Antonya English can be reached at Follow her coverage at

Florida Gators have more at stake than usual against I-AA Furman 11/16/11 [Last modified: Wednesday, November 16, 2011 10:14pm]
Photo reprints | Article reprints

© 2017 Tampa Bay Times


Join the discussion: Click to view comments, add yours

  1. Rays Tales: The stories behind Corey Dickerson's ascension

    The Heater

    The 25 pounds DH/LF Corey Dickerson lost during the winter through diet and exercise are considered the primary reason for his ascension to one of the American League's most productive hitters, going into the weekend leading in hits, multi-hit games and total bases, and ranked in the top five in average, runs and …

    Tampa Bay Rays designated hitter Corey Dickerson (10) connects for a sac fly, scores Tampa Bay Rays first baseman Steve Pearce (28) in the fourth inning of the game between the Seattle Mariners and the Tampa Bay Rays at Tropicana Field in St. Petersburg, Fla. on Wednesday, June 15, 2016.
  2. For starters: Rays at Twins, looking for another with Odorizzi starting


    UPDATE, 12:45: Cash said Robertson was taking better swings Friday and so he wanted to move him up today, liking the idea of having three straight right-handers vs. a LHP they don't know much about. ... Souza was still smiling this morning about his failed dive attempt last night, and the reaction it got. .. The …

  3. Why the Lightning would consider trading Jonathan Drouin

    Lightning Strikes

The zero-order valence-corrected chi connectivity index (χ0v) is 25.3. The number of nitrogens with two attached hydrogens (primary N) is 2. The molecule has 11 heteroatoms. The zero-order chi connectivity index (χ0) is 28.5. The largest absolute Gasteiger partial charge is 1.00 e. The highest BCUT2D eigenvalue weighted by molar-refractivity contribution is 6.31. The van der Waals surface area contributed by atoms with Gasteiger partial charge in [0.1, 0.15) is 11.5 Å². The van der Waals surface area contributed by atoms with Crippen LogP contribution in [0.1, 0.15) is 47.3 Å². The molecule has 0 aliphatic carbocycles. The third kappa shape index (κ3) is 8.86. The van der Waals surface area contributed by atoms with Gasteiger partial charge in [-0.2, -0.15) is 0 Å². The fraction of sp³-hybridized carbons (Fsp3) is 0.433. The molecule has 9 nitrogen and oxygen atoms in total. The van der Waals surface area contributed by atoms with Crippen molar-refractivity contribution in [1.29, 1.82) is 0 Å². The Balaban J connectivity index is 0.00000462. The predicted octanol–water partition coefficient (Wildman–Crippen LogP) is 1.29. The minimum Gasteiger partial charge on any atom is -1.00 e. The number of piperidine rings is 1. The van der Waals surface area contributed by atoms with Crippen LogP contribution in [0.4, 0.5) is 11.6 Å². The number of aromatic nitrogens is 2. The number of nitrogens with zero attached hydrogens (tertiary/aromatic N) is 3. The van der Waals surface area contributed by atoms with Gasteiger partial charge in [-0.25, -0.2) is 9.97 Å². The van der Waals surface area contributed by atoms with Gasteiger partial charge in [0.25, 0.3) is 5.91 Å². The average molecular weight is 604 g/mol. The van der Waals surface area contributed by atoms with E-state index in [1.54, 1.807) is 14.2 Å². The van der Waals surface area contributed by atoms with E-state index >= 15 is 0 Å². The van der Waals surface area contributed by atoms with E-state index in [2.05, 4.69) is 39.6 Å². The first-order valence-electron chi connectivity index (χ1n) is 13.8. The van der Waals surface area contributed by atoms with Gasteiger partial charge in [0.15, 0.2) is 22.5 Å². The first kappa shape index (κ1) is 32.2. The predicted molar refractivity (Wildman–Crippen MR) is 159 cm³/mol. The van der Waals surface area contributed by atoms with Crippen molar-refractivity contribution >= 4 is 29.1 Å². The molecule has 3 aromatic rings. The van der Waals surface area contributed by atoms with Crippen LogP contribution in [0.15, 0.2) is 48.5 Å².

TAMPA — This summer, the Lightning could trade one of its most dynamic young players ever.

    Tampa Bay Lightning left wing Jonathan Drouin (27) celebrates with his team on the bench after beating Chicago Blackhawks goalie Scott Darling (33) to score his second goal of the period and to tie the score at 4 to 4 during second period action at the Amalie Arena in Tampa Monday evening (03/27/17).
  4. Why the Lightning should keep Jonathan Drouin

    Lightning Strikes

    Keep him.

    Jonathan Drouin is live bait. The Lightning is ready to run the hook through him and cast him out there again. Drouin has enough talent for the Lightning to meet some defensive needs in a deal.

    Keep him.

    Lightning wing Jonathan Drouin celebrates after beating Los Angeles Kings goalie Peter Budaj during the first period of Tuesday's win in Tampa. [DOUGLAS R. CLIFFORD   |   Times]
  5. This Tampa Bay Lightning wing rides the newest wave of fan interaction

    Lightning Strikes

    TAMPA — There are photos of Lightning fan Shaun Egger as a toddler at center ice at the then-Thunderome, aka Tropicana Field. He's played in the Lightning's high school hockey league for Palm Harbor University. But his closest personal encounter with players had been waving through a crowd after a training camp …

    Tampa Bay Lightning player J.T. Brown wears his anti UV glasses as he talks over the headset with a hockey fan while they play against each other on line in an XBOX NHL video game in Brown's game room at his home in south Tampa. The fan chose to be the Washington Capitals and Brown, of course, was the Tampa Bay Lightning. Brown interacts with fans through video game systems as he streams the games live on Twitch with plans for the proceeds to go to charity.